A circle of friends

Posted by Katie DeRosa on Sunday, September 16, 2012
The families at Inverbrackie call Sunday "party day." It's the day that volunteers from the Hills Circle of Friends come through the minimum security gates of this detention centre in the Adelaide Hills, bearing food, toys and clothes for the families living in detention. Circle of Friends coordinator Maggie McMahon invited me to join her enthusiastic group. After having my visitor request approved by Serco, the private company that manages the detention centres, I was fortunate enough to share in this beautiful tradition this Sunday. 

The families look forward to it all week. They bring heaping food containers of their traditional food, which they cook themselves in their modest homes, using spices and ingredients from the store located in the hub of the centre. My plate was barely visible beneath curried chicken and flavourful rice when one of the Tamil women loaded it with more. The five covered picnic tables in an open green space were filled with about three dozen families and visitors, laughing, playing cards, doting over children and chatting, some in broken English, some with no English at all but gestures and smiles. 

Some of the Tamil men and women who've bonded with Maggie, 63, and her husband Allan, 60, after many visits call them mom and dad, and have their kids call them grandma and grandpa. "We are mom and dad to so many people," Maggie said. One two-year-old, a curious little Tamil girl with big brown eyes and delicate gold-plated earrings, was quite withdrawn at first, Maggie said, but now is always laughing and saying short sentences in English. Maggie and Allan arrange visits by word of mouth; Visitors have to have the family's name and house number so each week detainees will tell them the names of new arrivals who want friends. Maggie said she would make sure there's a visitor next week for a 22-year-old single mother, a slight Tamil woman with long black hair. Her son is turning six on Sept. 30, which is a Sunday, so Maggie will make sure they can bring cake and balloons have a little birthday party.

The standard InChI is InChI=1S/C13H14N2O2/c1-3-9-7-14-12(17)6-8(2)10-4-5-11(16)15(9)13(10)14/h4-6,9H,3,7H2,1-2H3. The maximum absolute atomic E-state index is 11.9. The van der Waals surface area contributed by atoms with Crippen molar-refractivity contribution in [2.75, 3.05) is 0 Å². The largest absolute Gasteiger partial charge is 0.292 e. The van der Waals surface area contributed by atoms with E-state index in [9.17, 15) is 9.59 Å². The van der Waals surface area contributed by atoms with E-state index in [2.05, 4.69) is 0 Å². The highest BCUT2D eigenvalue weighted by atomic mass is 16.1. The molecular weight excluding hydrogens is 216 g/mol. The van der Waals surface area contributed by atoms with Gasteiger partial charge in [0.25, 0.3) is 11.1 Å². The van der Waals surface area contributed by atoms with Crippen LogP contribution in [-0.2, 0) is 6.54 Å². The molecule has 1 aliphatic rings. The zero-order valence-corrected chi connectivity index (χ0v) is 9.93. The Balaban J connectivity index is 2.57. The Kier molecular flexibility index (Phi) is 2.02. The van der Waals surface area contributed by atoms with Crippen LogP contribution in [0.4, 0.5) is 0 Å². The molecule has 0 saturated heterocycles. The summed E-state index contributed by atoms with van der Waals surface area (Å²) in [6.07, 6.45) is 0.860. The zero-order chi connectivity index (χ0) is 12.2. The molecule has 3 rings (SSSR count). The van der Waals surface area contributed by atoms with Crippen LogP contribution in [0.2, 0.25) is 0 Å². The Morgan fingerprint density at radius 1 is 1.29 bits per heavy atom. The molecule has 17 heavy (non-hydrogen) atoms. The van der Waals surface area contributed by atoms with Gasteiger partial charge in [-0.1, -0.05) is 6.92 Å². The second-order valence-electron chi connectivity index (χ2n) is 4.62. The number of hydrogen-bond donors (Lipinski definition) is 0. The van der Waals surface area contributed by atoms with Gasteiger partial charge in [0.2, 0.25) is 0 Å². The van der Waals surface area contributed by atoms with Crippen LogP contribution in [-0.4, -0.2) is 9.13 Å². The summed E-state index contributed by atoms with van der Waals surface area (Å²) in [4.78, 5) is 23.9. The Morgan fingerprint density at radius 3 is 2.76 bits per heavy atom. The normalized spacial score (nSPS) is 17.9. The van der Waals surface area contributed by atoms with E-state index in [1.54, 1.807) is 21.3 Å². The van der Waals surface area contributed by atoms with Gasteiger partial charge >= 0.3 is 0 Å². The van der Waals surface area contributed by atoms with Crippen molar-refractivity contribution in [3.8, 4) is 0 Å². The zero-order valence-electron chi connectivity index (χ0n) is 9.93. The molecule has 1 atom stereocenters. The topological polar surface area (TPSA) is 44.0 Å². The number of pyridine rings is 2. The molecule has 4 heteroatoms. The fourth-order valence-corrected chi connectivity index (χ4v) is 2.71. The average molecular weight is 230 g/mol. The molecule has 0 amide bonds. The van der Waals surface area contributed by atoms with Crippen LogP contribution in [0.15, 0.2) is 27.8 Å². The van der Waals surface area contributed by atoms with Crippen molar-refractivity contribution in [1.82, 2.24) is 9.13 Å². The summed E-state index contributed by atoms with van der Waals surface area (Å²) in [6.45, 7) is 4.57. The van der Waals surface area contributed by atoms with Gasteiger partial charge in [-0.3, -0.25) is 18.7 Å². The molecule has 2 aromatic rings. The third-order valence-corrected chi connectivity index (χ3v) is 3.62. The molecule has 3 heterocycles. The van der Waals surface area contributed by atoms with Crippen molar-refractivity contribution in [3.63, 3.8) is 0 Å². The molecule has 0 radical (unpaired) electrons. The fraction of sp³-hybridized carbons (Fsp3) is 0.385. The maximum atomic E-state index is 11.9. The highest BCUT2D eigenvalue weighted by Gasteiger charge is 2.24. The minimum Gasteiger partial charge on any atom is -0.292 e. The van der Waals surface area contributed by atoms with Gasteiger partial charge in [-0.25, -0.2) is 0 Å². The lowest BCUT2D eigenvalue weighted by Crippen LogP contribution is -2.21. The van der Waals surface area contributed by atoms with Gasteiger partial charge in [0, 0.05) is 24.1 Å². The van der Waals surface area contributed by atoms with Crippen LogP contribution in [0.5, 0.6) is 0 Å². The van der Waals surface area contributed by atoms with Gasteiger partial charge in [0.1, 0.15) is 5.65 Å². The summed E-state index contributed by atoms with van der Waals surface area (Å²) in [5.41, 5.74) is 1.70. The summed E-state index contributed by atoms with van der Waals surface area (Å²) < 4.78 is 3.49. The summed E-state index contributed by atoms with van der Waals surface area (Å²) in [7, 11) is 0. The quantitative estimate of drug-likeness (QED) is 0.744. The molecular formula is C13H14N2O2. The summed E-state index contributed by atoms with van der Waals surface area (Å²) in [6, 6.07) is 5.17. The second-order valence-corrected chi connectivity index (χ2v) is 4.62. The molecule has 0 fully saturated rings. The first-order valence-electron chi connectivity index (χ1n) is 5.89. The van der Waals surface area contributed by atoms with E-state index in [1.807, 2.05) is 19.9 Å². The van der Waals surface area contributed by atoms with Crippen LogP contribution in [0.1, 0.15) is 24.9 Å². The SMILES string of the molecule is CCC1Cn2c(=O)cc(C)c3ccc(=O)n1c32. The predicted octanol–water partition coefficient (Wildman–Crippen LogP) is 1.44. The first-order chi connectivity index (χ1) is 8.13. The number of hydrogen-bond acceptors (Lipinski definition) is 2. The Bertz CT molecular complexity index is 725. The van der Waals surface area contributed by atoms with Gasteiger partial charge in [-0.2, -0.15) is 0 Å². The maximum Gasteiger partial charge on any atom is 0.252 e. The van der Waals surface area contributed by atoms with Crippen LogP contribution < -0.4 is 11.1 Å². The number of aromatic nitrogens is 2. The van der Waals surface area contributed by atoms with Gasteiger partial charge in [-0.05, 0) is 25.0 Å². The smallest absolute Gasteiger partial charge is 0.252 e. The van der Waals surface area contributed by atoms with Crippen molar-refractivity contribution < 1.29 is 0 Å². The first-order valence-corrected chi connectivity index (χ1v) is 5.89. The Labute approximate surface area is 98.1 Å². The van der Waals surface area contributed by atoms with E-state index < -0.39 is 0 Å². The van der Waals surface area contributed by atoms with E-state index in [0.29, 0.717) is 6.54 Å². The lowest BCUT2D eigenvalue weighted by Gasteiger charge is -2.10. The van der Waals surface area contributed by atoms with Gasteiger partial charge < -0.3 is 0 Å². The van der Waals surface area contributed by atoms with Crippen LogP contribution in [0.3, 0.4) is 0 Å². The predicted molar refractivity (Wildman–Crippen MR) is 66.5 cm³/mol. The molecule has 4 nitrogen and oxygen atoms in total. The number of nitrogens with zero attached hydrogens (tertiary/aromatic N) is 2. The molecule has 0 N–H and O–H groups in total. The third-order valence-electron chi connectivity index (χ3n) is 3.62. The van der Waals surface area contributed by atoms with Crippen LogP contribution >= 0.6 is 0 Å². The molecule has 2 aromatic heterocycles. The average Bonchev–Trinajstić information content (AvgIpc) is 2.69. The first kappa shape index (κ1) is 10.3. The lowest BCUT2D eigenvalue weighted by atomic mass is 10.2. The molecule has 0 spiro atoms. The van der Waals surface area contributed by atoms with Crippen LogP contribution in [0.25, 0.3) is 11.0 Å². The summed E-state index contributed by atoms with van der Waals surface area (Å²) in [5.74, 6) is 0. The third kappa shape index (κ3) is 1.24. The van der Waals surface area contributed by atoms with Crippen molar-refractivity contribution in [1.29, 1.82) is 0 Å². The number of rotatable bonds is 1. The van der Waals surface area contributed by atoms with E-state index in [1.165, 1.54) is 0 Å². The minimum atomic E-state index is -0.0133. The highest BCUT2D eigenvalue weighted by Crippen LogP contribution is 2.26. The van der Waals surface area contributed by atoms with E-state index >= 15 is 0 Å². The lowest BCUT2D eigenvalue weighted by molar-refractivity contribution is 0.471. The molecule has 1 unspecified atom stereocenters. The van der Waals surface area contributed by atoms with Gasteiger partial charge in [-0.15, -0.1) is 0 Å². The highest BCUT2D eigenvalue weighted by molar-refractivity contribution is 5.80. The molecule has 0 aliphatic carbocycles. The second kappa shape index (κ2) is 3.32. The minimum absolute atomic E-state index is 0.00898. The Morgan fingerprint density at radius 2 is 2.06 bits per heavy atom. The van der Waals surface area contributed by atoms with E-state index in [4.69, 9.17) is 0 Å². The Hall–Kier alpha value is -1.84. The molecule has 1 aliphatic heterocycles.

When I arrived, I was promptly greeted by two siblings, a 15-year-old boy and 12-year-old girl, who I had met on Thursday when I visited Oakbank Area School, where many of the Inverbrackie kids attend class. Originally from India, they had made the boat journey a few months ago, were quickly processed through Christmas Island and are now being placed in community detention in Brisbane. You couldn't get the smiles off their faces as they talked about the next stage of their journey. The boy said he wanted to visit Canada someday. 

Maggie purposely keeps the Circle of Friends apolitical, even though she's against mandatory detention. The purpose of the group is to provide friendship and joy to asylum seekers who are at risk of depression the longer they are in detention. 
"They look forward to it all week," Maggie said. "Some of them they want to tell you their story and they wait weeks for that to happen. We never ask. It's just, they enjoy meeting Australians. We're someone from the other side of the fence."

One man, the father of the two-year-old girl, said as we were leaving: "I am so happy today."
So Maggie and her volunteers have achieved their goal, at least for today. 

Tags: "inverbrackie" "mandatory detention" "hills circle of friends" 


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